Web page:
Although all these mitzvot are rabbinic in nature, they are part of the biblical commandment of “And you shall love your neighbor as yourself,” that is: what you would have others do to you, do to your brother in Torah and commandments.

How does Rambam's categorization influence our performance of these acts?  

Does it provide criteria for deciding when to engage in act of kindness? 

R. Akiva teaches us an important lesson about conflicts between an act of kindness and one's own personal needs:

Source 3: Baba Metzia 62a

שנים שהיו מהלכין בדרך וביד אחד מהן קיתון של מים אם שותין שניהם מתים ואם שותה אחד מהן מגיע לישוב דרש בן פטורא מוטב שישתו שניהם וימותו ואל יראה אחד מהם במיתתו של חבירו עד שבא רבי עקיבא ולימד וחי אחיך עמך חייך קודמים לחיי חבירך.

[A discussion arose regarding] two people who are travelling through the desert and one of them has a jug of water.  If they share the water both will die and if one of them drinks the water, he will survive.  Ben Petura ruled that it is preferable that they both drink and die rather than one drink and watch his fellow die until R. Akiva came along and taught [the verse (Vayikra 25:35) states] "and your brother shall live with you" [to teach that] your life comes before the life of your friend.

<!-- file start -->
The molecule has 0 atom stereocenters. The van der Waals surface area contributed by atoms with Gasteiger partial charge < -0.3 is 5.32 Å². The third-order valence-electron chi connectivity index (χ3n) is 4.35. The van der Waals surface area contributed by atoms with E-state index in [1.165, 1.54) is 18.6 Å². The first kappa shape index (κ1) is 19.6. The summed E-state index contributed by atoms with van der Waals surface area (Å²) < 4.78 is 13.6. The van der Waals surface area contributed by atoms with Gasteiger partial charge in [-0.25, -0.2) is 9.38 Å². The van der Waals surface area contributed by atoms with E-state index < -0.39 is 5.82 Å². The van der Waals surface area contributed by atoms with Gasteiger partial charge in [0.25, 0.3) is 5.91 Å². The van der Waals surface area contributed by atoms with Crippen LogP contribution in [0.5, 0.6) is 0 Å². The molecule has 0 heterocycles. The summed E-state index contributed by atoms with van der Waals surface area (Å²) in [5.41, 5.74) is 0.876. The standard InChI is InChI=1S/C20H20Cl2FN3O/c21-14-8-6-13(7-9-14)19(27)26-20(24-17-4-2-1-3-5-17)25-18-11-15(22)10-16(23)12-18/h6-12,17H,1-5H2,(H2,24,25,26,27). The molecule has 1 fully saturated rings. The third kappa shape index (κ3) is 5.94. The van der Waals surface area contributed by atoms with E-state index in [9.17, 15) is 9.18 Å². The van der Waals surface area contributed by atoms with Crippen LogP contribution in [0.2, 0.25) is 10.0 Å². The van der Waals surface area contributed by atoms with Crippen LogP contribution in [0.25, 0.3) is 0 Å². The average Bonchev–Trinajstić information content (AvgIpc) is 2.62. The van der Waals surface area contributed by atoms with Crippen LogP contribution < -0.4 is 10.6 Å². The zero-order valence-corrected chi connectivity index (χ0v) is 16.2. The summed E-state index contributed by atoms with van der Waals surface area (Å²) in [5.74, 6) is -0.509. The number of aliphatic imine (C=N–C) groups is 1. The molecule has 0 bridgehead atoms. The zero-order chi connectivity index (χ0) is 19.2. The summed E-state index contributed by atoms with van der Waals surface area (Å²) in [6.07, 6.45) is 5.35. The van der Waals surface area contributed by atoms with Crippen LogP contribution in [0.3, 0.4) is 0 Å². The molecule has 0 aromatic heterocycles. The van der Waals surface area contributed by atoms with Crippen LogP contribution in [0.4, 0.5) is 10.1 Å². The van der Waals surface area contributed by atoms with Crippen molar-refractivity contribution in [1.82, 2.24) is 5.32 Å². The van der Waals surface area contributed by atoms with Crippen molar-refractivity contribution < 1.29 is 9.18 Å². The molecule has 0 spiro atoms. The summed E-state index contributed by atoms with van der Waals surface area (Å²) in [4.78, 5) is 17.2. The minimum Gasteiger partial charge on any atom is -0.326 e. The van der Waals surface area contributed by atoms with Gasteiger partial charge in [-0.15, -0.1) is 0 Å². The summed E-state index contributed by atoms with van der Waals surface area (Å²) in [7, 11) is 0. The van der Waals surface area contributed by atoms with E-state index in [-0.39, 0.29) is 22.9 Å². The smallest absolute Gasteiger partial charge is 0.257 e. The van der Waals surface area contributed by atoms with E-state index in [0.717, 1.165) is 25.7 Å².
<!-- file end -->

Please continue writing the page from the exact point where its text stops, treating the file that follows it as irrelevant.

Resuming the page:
While R. Akiva is discussing a life threatening situation, the Gemara, Baba Metzia 33a, applies this principle to any situation where one must choose between one's own needs and helping others.  It is interesting that the same R. Akiva, who teaches that loving your neighbor as yourself is a very important principle (Sifra, Parshat Kedoshim no. 2), also teaches that one must take care of oneself before one takes care of others.  

In considering case 1, how do you think taking care of oneself and helping others should be balanced? 

How can we determine when putting one's own needs first is a legitimate claim and when is it a convenient excuse for not helping someone else?

R. Naftali Tzvi Yehuda Berlin (Netziv), Ha'Amek Davar, Vayikra 19:18, teaches that one can determine whether personal needs are a legitimate claim or convenient excuse by imaging oneself in the position of the recipient.  What would you expect of others if you were in the same situation of need and your friends had conflicts with their own personal needs?

When faced with the choice to do one of two acts of kindness, consider the relative needs of each recipient.  The Midrash, Sifri, Parshat Re'eh no. 62, states that when dealing with the poor, "the one who is hungriest comes first. Also, consider the relationship of the benefactor to the recipient.  R. Yosef Karo, Shulchan Aruch states:

Source #4: Shulchan Aruch, Yoreh De'ah 251:3